In the North as in the South, companies have taken initiatives, admittedly sometimes in a limited and localized way, but with a certain efficiency. Thus, in Peru, peasant and Amazonian organizations have controlled access to their territories to slow down the contagion; the Catholic Church has organized collections to produce oxygen; local collectives were formed to compensate for the shortcomings of the administrations.

Establishment of a short support circuit

In the northern districts of Marseille, a collective, Norcovid, made up of city and hospital doctors, association activists, proposed a reorganization of the space and set up a «circuit court» comprehensive health and social care, supported by the NGO Médecins sans frontières (MSF). This system has integrated support for populations very far from the care pathways, such as migrants living in squats, thanks to the knowledge of the field provided by the associations and the crisis expertise developed by MSF.

These initiatives deserve to be deciphered by the social sciences, so that the public authorities really take the territory and the population into account. Risk and crisis management inevitably involves conflicting interests that are not clearly stated or discussed. Perhaps this is why when sociologists and geographers in Peru pointed out that the virus seemed to follow the route of agro-export workers, who were moved without special precautions by bus or truck to the places of harvest, the important media did not talk about it. In France, it is said that universities have made their comeback in absolute chaos, after years of “modernization” which have reduced staff and premises to the strict minimum, thus undermining the possibility of imagining and implementing suitable systems? Poor housing has sometimes been mentioned, but much less the reasons for its importance in developed or emerging countries.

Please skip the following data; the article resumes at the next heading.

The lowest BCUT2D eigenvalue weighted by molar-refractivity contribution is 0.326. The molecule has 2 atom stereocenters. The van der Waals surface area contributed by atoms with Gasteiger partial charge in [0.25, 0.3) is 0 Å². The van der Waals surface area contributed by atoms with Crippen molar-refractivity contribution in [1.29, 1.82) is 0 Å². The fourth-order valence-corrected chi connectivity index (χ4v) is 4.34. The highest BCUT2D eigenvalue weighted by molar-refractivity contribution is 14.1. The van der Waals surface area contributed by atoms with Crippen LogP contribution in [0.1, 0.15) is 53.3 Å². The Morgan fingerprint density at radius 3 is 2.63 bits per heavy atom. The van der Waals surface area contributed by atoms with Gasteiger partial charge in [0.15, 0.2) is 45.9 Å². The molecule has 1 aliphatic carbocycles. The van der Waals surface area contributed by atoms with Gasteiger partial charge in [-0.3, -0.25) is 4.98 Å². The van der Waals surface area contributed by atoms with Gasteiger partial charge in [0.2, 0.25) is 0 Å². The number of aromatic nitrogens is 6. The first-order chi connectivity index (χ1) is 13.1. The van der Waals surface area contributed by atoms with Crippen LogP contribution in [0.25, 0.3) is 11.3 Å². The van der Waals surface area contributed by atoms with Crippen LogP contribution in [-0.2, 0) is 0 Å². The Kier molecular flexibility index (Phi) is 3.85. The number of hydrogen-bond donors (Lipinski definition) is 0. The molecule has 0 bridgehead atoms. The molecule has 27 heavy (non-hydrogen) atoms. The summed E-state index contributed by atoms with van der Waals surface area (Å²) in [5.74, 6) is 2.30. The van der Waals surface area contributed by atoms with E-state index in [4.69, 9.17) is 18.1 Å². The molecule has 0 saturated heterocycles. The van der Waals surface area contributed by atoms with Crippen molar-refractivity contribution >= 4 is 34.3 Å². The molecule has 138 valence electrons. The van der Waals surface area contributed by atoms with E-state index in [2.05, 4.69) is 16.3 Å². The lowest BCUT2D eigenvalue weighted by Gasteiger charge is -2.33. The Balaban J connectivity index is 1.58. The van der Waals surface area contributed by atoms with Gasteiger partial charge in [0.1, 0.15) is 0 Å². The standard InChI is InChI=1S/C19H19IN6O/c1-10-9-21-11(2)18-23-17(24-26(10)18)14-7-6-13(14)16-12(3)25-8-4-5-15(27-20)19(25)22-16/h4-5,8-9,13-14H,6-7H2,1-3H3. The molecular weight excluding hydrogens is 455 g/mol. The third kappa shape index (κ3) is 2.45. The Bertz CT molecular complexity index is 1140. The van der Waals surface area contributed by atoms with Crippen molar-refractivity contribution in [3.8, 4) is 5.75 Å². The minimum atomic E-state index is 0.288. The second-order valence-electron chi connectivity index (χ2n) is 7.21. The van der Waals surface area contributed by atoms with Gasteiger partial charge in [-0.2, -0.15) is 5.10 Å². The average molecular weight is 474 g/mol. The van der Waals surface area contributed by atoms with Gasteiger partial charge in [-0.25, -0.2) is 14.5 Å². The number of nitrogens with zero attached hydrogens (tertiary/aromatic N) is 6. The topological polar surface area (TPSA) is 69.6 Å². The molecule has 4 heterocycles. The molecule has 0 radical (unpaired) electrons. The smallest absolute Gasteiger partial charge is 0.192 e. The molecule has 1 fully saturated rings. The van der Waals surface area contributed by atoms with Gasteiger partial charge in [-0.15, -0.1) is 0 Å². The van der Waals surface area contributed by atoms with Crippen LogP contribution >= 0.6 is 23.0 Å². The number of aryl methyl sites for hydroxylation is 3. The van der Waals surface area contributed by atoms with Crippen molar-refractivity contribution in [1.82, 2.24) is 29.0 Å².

The crisis feeds on all the social, political, economic and territorial dysfunctions that were already there. It was not unpredictable, it was built over time. It reveals nothing: the degradation of health systems, the vulnerability of the globalized economic system, the injunction to mobility, the rise of social and territorial inequalities, poverty and precariousness, and their consequences on crisis situations. were already known to the social sciences. The marginalization of these sciences in the explanation and management of the pandemic is resuming a major trend. As a consequence of this myopia, the formatting of the problem posed by the health crisis, leads to the famous “we have no choice” which accompanies authoritarian measures.

The methods of managing this crisis are thus, in France, as elsewhere, a real test of democracy, which tends to be placed in parentheses. It seems urgent to unlock the debate and invite around the table not only the medical and political world, but also the citizens, and the social sciences, which are largely forgotten in the understanding and management of the crisis.